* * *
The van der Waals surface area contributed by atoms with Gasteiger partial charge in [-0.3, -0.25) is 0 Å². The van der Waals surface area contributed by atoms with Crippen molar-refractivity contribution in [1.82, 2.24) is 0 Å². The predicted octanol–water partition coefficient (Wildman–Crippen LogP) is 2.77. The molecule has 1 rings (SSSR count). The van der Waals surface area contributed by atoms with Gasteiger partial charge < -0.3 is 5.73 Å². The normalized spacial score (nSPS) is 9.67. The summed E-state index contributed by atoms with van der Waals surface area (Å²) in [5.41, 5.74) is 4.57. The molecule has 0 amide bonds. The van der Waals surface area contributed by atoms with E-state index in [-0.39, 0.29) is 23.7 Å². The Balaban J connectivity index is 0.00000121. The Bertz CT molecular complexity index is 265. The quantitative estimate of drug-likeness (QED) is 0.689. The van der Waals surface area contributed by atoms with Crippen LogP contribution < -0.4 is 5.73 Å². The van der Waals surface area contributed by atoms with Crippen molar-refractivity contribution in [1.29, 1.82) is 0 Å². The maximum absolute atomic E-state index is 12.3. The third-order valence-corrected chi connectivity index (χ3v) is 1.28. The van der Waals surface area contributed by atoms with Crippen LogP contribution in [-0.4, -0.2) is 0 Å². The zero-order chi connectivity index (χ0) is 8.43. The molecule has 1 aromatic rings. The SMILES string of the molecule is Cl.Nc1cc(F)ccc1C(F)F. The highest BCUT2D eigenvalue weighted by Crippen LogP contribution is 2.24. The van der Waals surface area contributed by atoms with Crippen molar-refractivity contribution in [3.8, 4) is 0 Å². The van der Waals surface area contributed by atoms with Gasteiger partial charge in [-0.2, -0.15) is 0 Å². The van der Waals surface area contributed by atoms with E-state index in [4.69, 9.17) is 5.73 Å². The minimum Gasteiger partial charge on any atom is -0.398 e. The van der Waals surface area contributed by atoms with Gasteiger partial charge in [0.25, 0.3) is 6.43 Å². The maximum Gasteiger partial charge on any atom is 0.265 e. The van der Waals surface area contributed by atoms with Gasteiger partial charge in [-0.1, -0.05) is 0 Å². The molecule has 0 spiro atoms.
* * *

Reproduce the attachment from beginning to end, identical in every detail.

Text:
The van der Waals surface area contributed by atoms with Gasteiger partial charge in [-0.3, -0.25) is 0 Å². The van der Waals surface area contributed by atoms with Crippen molar-refractivity contribution in [1.82, 2.24) is 0 Å². The predicted octanol–water partition coefficient (Wildman–Crippen LogP) is 2.77. The molecule has 1 rings (SSSR count). The van der Waals surface area contributed by atoms with Gasteiger partial charge < -0.3 is 5.73 Å². The normalized spacial score (nSPS) is 9.67. The summed E-state index contributed by atoms with van der Waals surface area (Å²) in [5.41, 5.74) is 4.57. The molecule has 0 amide bonds. The van der Waals surface area contributed by atoms with E-state index in [-0.39, 0.29) is 23.7 Å². The Balaban J connectivity index is 0.00000121. The Bertz CT molecular complexity index is 265. The quantitative estimate of drug-likeness (QED) is 0.689. The van der Waals surface area contributed by atoms with Crippen LogP contribution < -0.4 is 5.73 Å². The van der Waals surface area contributed by atoms with Crippen molar-refractivity contribution in [1.29, 1.82) is 0 Å². The maximum absolute atomic E-state index is 12.3. The third-order valence-corrected chi connectivity index (χ3v) is 1.28. The van der Waals surface area contributed by atoms with Crippen LogP contribution in [-0.4, -0.2) is 0 Å². The zero-order chi connectivity index (χ0) is 8.43. The molecule has 1 aromatic rings. The SMILES string of the molecule is Cl.Nc1cc(F)ccc1C(F)F. The highest BCUT2D eigenvalue weighted by Crippen LogP contribution is 2.24. The van der Waals surface area contributed by atoms with Crippen molar-refractivity contribution in [3.8, 4) is 0 Å². The van der Waals surface area contributed by atoms with Gasteiger partial charge in [-0.2, -0.15) is 0 Å². The van der Waals surface area contributed by atoms with E-state index in [4.69, 9.17) is 5.73 Å². The minimum Gasteiger partial charge on any atom is -0.398 e. The van der Waals surface area contributed by atoms with Gasteiger partial charge in [0.25, 0.3) is 6.43 Å². The maximum Gasteiger partial charge on any atom is 0.265 e. The van der Waals surface area contributed by atoms with Gasteiger partial charge in [-0.1, -0.05) is 0 Å². The molecule has 0 spiro atoms.